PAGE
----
Previous Blogs

August 29, 2017
The Golden Era of Notebooks

August 22, 2017
The Evolution of Smart Speakers

August 15, 2017
The Myth of General Purpose Wearables

August 8, 2017
IoT Connections Made Easy

August 1, 2017
Smarter Computing

July 25, 2017
The Value of Limits

July 18, 2017
Tech in the Heartland

June 27, 2017
Business Realities vs. Tech Dreams

June 20, 2017
The Power of Hidden Tech

June 13, 2017
Computing Evolves from Outside In to Inside Out

June 6, 2017
The Overlooked Surprises of Apple’s WWDC Keynote

May 30, 2017
Are AR and VR Only for Special Occasions?

May 23, 2017
The Digital Car

May 16, 2017
Digital Assistants Drive New Meta-Platform Battle

May 9, 2017
Getting Smart on Smart Speakers

May 5, 2017
Intel Opens High-Tech "Garage"

May 2, 2017
The Hidden Value of Analog

April 28, 2017
Google’s Waymo Starts Driving Passengers

April 25, 2017
The Robotic Future

April 21, 2017
Sony Debuts New Pro Camera

April 18, 2017
Should Apple Build a Car?

April 14, 2017
PC Market Outlook Improving

April 11, 2017
Little Data Analytics

April 7, 2017
Facebook Debuts Free Version of Workplace Collaboration Tool

April 4, 2017
Samsung Building a Platform Without an OS

March 31, 2017
Microsoft Announces Windows 10 Creators Update Release Date

March 28, 2017
Augmented Reality Finally Delivers on 3D Promise

March 24, 2017
Intel Creates AI Organization

March 21, 2017
Chip Magic

March 17, 2017
Microsoft Unveils Teams Chat App

March 14, 2017
Computing on the Edge

March 7, 2017
Cars Need Digital Safety Standards Too

February 28, 2017
The Messy Path to 5G

February 24, 2017
AMD Launches Ryzen CPU

February 21, 2017
Rethinking Wearable Computing

February 17, 2017
Samsung Heir Arrest Unlikely to Impact Sales

February 14, 2017
Modern Workplaces Still More Vision Than Reality

February 10, 2017
Lenovo Develops Energy-Efficient Soldering Technology

February 7, 2017
The Missing Map from Silicon Valley to Main Street

January 31, 2017
The Network vs. The Computer

January 27, 2017
Facebook Adds Support For FIDO Security Keys

January 24, 2017
Voice Drives New Software Paradigm

January 20, 2017
Tesla Cleared of Fault in NHTSA Crash Probe

January 17, 2017
Inside the Mind of a Hacker

January 13, 2017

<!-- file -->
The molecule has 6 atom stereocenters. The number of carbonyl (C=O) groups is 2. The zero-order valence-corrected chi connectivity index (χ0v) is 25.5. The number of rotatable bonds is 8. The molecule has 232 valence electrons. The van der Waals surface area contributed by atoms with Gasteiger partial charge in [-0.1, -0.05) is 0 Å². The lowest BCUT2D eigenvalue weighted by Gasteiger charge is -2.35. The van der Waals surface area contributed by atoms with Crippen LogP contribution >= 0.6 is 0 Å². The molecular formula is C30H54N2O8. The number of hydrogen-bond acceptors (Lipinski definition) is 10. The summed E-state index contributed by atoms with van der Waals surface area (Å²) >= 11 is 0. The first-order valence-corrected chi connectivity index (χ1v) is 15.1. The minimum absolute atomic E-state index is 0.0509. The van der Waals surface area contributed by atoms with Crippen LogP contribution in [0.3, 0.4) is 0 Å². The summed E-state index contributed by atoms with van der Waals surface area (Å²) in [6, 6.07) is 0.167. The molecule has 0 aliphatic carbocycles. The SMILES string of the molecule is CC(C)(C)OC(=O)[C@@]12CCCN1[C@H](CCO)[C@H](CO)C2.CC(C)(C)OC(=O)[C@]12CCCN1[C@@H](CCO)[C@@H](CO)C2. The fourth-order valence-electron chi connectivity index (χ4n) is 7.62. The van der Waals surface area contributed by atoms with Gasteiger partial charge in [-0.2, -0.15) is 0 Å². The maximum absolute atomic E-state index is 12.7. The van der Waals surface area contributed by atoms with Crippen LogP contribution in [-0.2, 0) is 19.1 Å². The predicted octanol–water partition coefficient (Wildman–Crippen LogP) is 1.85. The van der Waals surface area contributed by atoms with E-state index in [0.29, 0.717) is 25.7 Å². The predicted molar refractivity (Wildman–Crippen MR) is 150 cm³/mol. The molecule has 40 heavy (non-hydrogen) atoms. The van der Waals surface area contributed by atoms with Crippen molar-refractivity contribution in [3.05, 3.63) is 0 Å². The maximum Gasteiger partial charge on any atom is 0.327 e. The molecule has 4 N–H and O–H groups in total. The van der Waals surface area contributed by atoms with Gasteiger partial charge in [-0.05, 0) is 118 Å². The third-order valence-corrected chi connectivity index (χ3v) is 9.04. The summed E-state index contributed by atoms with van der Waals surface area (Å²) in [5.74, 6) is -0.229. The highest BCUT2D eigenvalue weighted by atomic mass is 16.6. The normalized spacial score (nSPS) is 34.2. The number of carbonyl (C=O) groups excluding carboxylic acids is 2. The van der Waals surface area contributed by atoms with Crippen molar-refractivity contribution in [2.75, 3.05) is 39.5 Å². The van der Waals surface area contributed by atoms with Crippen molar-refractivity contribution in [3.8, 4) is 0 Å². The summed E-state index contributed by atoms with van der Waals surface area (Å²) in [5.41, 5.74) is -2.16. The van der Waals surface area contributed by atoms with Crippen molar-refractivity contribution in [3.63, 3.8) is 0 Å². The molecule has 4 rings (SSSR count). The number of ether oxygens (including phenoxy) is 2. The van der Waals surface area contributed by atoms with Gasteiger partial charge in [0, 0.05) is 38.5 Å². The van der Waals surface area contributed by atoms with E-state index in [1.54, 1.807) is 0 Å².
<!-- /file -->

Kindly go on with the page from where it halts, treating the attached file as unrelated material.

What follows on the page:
PC Shipments Stumble but Turnaround is Closer

January 10, 2017
Takeaways from CES 2017

January 3, 2017
Top 10 Tech Predictions for 2017

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TECHnalysis Research Blog

September 5, 2017
The Autonomous Car Charade

By Bob O'Donnell

It’s time to face some challenging realities when it comes to the world of autonomous cars. While consensus seems to imply that the future of driving is nearly upon us, even a relatively cursory check at some of the necessary enablers for truly autonomous automobiles would suggest otherwise.

From security concerns to high costs to missing infrastructure to car design complexity to uncertain legal expectations, and more, there are a host of legitimate concerns that, in some cases, by themselves represent a serious challenge to the near-term release of truly independent vehicles. Taken together, however, they strongly suggest a much longer timeline for adoption than many have been led to believe.

Let’s start with some basics. The general expectation is that autonomy is intrinsically linked to vehicle electrification. The big problem here is that very few consumers are buying or planning to buy electric vehicles. Sure, we can point to the hundreds of thousands of pre-orders for Tesla’s Model 3, but even if they all get delivered over the next two years, they will represent a tiny single digit percentage of total US auto sales.

Throw in all the other electric vehicles from other carmakers and the number still remains well below 5%. Why? In part because US consumers are generally very concerned about getting stranded if the batteries run out. Rightly or wrongly, until we see nearly as many charging stations as we have gas stations, there will be reluctance on the part of car buyers to give up their gas-powered vehicles. (Of course, throw in the fact that there are multiple electric car charging standards and that charging “fill-ups” are measured in tens of minutes—or even hours—and you start to get a sense of the problem.)

We could start to see more interest in electric vehicles as second cars that are used primarily for short errand trips around town, but then we run into pricing concerns because few people want to spend more for a second car than their primary vehicle. Plus, the costs and potential impact on the electric grid as consumers start to install in-garage charging systems—yet another expense associated with electric cars—are potential concerns.

Even if we get past the electric car issues—or if, as I suspect, we start to see more autonomous driving features in hybrid or even gas-powered vehicles—plenty of other obstacles remain.